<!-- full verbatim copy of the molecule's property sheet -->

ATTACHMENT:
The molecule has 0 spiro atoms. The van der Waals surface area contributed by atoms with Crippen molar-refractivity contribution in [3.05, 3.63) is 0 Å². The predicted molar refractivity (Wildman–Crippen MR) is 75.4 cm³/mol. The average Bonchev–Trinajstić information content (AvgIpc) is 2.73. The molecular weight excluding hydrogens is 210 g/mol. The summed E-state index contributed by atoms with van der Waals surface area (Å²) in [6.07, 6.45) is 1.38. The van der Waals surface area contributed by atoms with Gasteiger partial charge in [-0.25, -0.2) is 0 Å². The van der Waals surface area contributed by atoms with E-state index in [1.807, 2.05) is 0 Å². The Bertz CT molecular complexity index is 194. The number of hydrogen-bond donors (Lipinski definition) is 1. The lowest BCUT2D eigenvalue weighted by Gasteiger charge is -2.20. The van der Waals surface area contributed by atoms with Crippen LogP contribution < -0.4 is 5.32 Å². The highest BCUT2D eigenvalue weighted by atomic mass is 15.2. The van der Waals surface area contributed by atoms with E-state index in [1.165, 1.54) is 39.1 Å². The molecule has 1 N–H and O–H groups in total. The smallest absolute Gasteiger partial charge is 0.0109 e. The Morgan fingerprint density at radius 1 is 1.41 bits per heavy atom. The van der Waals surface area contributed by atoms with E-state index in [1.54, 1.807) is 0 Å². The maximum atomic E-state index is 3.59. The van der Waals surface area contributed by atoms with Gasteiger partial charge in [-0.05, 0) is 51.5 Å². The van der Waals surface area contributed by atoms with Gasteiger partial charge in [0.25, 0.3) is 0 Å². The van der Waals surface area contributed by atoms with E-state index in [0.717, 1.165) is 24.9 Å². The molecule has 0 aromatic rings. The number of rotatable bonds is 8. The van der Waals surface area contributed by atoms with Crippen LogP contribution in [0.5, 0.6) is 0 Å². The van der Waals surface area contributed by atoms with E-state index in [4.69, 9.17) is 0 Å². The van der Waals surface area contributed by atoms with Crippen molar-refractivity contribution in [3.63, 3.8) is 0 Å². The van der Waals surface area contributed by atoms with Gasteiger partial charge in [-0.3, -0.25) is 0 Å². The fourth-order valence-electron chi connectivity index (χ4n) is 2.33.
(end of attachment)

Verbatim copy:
The molecule has 0 spiro atoms. The van der Waals surface area contributed by atoms with Crippen molar-refractivity contribution in [3.05, 3.63) is 0 Å². The predicted molar refractivity (Wildman–Crippen MR) is 75.4 cm³/mol. The average Bonchev–Trinajstić information content (AvgIpc) is 2.73. The molecular weight excluding hydrogens is 210 g/mol. The summed E-state index contributed by atoms with van der Waals surface area (Å²) in [6.07, 6.45) is 1.38. The van der Waals surface area contributed by atoms with Gasteiger partial charge in [-0.25, -0.2) is 0 Å². The van der Waals surface area contributed by atoms with E-state index in [1.807, 2.05) is 0 Å². The Bertz CT molecular complexity index is 194. The number of hydrogen-bond donors (Lipinski definition) is 1. The lowest BCUT2D eigenvalue weighted by Gasteiger charge is -2.20. The van der Waals surface area contributed by atoms with Crippen LogP contribution < -0.4 is 5.32 Å². The highest BCUT2D eigenvalue weighted by atomic mass is 15.2. The van der Waals surface area contributed by atoms with E-state index in [1.165, 1.54) is 39.1 Å². The molecule has 1 N–H and O–H groups in total. The smallest absolute Gasteiger partial charge is 0.0109 e. The Morgan fingerprint density at radius 1 is 1.41 bits per heavy atom. The van der Waals surface area contributed by atoms with E-state index in [1.54, 1.807) is 0 Å². The maximum atomic E-state index is 3.59. The van der Waals surface area contributed by atoms with Gasteiger partial charge in [-0.05, 0) is 51.5 Å². The van der Waals surface area contributed by atoms with Gasteiger partial charge in [0.25, 0.3) is 0 Å². The van der Waals surface area contributed by atoms with E-state index in [0.717, 1.165) is 24.9 Å². The molecule has 0 aromatic rings. The number of rotatable bonds is 8. The van der Waals surface area contributed by atoms with Crippen LogP contribution in [0.5, 0.6) is 0 Å². The van der Waals surface area contributed by atoms with E-state index in [4.69, 9.17) is 0 Å². The van der Waals surface area contributed by atoms with Crippen molar-refractivity contribution in [3.63, 3.8) is 0 Å². The van der Waals surface area contributed by atoms with Gasteiger partial charge in [-0.3, -0.25) is 0 Å². The fourth-order valence-electron chi connectivity index (χ4n) is 2.33.